Rebecca Marton

Rebecca Marton, University of Notre Dame

Rebecca Marton, University of Notre Dame

Rebecca is a recent graduate of The University of Notre Dame where she majored in biological sciences. She spent the summer traveling in Eastern Europe and teaching in a science-based camp for underprivileged youth in Lawrence, MA. In the fall, she will begin her Ph.D. in Stem Cell Biology and Regenerative Medicine at Stanford University and ultimately plans to pursue a career in academic research.

Those of us that are familiar with the field of stem cell biology are notably excited about the potential of stem cells to change the way we practice medicine today, and improve human health in significant and far-reaching ways. However, before my experience as a Student Ambassador, I like many others, was talking about stem cells while still using the caveats, “promise” and “potential” when describing the science.

Now after my experience as a member of the Student Ambassador program at the Second Adult Stem Cell Conference at The Vatican in Rome, my perception of stem cell biology has shifted. Not only is stem cell therapy an interesting subject offering the possibility of future usefulness, but these very therapies (even the ones that may seem like science fiction), are on their way to becoming viable medical treatments today.

Despite the many achievements in stem cell biology, the media still emphasizes the potential of stem cell research instead of its actual accomplishments. A shift in focus away from the “p” words (promise, possibility, and potential) to focus on the successes of stem cell biology will better represent the current state of stem cell research and inspire future progress. Hard data, clinical trial successes and patient success stories will all help change the way that the public thinks about adult stem cell research and development.

My passion for stem cell biology developed from my fascination with the study of life. I had always enjoyed learning about how the human body works, and as a result of my studies, I knew generally about the concept of populations of cells residing in adult tissues that retain the ability to replicate and replace cells in response to injury and aging. While I had the notion that these processes could be harnessed to improve human health, these types of applications seemed futuristic and unattainable. Therefore, I wasn’t sure about what I would hear differently when I attended the Second Adult Stem Cell Conference last year.

With these expectations, one can imagine my surprise when I attended the Conference and began to hear testimonials from patients whose lives had already been changed by treatments derived from adult stem cells! I witnessed case after case in which the knowledge gained in the field had been successfully applied to help those for whom more traditional forms of medicine had been unsuccessful. My experience as a Student Ambassador changed my view of stem cell biology from conceptual and futuristic, to a thriving, tangible science that was making a true impact on human health and wellness. For example, I vividly remember the story of a patient with multiple sclerosis whose condition was drastically improved as the result of stem cell therapy. This patient’s story and so many others inspired me to continue an inquest at home into the improvements that stem cell biology is currently making in healthcare.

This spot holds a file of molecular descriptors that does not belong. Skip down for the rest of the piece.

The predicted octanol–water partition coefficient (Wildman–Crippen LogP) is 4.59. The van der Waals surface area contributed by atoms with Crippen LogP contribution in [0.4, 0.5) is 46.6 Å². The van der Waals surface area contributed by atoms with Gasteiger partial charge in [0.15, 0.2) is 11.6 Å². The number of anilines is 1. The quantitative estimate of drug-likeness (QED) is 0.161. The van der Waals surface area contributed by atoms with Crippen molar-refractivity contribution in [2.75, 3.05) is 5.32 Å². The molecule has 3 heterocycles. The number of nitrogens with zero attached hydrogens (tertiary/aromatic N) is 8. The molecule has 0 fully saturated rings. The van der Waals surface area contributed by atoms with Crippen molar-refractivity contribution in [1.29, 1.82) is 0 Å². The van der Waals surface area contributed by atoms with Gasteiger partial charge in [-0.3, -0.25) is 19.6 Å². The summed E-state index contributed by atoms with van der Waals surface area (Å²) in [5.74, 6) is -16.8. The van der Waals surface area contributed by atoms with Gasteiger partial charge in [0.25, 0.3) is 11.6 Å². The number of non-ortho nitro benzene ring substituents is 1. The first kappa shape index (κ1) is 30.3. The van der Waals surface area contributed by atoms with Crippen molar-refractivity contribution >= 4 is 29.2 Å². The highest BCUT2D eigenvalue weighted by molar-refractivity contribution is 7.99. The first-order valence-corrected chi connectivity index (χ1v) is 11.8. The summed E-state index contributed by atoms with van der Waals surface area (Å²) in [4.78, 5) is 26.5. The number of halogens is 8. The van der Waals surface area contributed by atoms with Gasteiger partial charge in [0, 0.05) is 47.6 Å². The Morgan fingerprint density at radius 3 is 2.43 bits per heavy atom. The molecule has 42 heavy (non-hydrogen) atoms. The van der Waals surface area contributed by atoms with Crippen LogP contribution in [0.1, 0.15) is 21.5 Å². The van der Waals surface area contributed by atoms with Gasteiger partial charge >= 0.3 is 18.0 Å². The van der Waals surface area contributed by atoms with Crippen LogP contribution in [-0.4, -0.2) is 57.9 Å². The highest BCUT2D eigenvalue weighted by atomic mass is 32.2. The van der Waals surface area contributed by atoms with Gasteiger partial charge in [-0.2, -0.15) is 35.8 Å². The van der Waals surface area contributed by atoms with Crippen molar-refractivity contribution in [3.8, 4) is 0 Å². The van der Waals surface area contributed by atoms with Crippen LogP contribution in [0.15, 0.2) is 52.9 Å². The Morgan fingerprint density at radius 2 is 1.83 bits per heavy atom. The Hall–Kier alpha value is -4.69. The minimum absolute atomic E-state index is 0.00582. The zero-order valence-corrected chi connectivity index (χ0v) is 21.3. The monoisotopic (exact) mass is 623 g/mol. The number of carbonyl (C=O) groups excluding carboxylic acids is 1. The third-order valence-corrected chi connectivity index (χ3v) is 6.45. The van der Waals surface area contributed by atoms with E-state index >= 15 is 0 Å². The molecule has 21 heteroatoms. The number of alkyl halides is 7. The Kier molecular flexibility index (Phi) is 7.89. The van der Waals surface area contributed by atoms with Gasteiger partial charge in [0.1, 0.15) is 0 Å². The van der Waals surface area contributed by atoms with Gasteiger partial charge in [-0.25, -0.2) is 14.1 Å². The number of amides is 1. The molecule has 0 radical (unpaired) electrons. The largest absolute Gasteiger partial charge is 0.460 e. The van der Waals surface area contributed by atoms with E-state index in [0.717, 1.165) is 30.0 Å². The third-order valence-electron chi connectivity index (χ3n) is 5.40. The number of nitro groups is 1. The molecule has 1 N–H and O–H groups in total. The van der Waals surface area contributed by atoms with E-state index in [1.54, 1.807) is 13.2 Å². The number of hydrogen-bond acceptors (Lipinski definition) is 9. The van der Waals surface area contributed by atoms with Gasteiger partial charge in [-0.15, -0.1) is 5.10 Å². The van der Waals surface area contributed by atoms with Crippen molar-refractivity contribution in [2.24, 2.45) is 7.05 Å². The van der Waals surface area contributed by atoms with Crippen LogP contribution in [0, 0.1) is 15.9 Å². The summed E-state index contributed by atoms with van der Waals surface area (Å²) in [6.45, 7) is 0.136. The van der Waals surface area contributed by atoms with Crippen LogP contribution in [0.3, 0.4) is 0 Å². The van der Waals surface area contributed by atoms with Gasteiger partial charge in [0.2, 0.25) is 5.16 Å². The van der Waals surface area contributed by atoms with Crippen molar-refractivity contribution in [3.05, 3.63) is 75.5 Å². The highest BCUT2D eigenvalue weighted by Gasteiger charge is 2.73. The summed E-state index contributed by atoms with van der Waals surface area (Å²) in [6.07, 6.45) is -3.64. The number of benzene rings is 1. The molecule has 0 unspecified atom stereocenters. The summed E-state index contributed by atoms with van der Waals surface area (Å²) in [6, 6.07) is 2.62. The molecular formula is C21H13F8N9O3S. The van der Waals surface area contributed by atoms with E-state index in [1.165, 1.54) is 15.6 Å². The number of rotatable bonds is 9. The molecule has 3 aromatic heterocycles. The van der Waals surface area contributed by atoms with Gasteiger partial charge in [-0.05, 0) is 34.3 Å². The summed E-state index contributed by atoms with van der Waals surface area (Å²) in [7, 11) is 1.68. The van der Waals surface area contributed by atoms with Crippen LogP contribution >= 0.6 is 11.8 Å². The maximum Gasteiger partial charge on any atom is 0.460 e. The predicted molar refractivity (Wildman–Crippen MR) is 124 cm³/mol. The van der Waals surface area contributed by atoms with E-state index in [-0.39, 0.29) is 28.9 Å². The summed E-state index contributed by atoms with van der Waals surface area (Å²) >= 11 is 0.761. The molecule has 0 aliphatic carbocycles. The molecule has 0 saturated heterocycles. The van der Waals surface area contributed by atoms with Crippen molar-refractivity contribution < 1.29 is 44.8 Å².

In my investigations, I was surprised to learn that there were more than 1,400 clinical trials relating to stem cells currently being conducted in the U.S. according to ClinicalTrials.gov, the National Institutes of Health’s database. The treatments under study address ailments as varied as diabetes and spinal cord injury. Encouragingly, some therapies are already in use, including the transplantation of hematopoietic stem cells to treat blood cancers. Researchers are continuously investigating new conditions that can be improved through the application of stem cell biology, and time will only tell the full extent to which this work can be applied to improve the human condition.

It is no surprise to see that much of the media attention surrounding stem cell biology focuses on the future potential of the field, and their “promise,” “possibilities,” and “potential.” Surely there is truth in these headlines in that there is still much progress left to be made. In fact the very nature of scientific inquest is that one opened door leads to ten more doors that have yet to be unlocked. However, the use of the terms “potential” or “promise” can at some point become detrimental. These words imply that stem cell research is not at a level yet that can really influence people’s lives. As was so clearly demonstrated at the Second International Adult Stem Cell Conference, this is far from being the case.

Future media efforts aimed towards promoting stem cell research would benefit from a greater focus on the accomplishments of stem cell research rather than on just the future possibilities of the field. Research is already improving human health, and these advancements deserve to be recognized. The best way to stimulate the future investment of time and energy is to emphasize that which has already been achieved through previous efforts. The successes highlighted at the Conference changed my view of stem cell biology from an interesting, yet distant topic, to a viable therapeutic strategy being used to treat actual disease. The recognition of these practical successes will continue to encourage future progress in the field.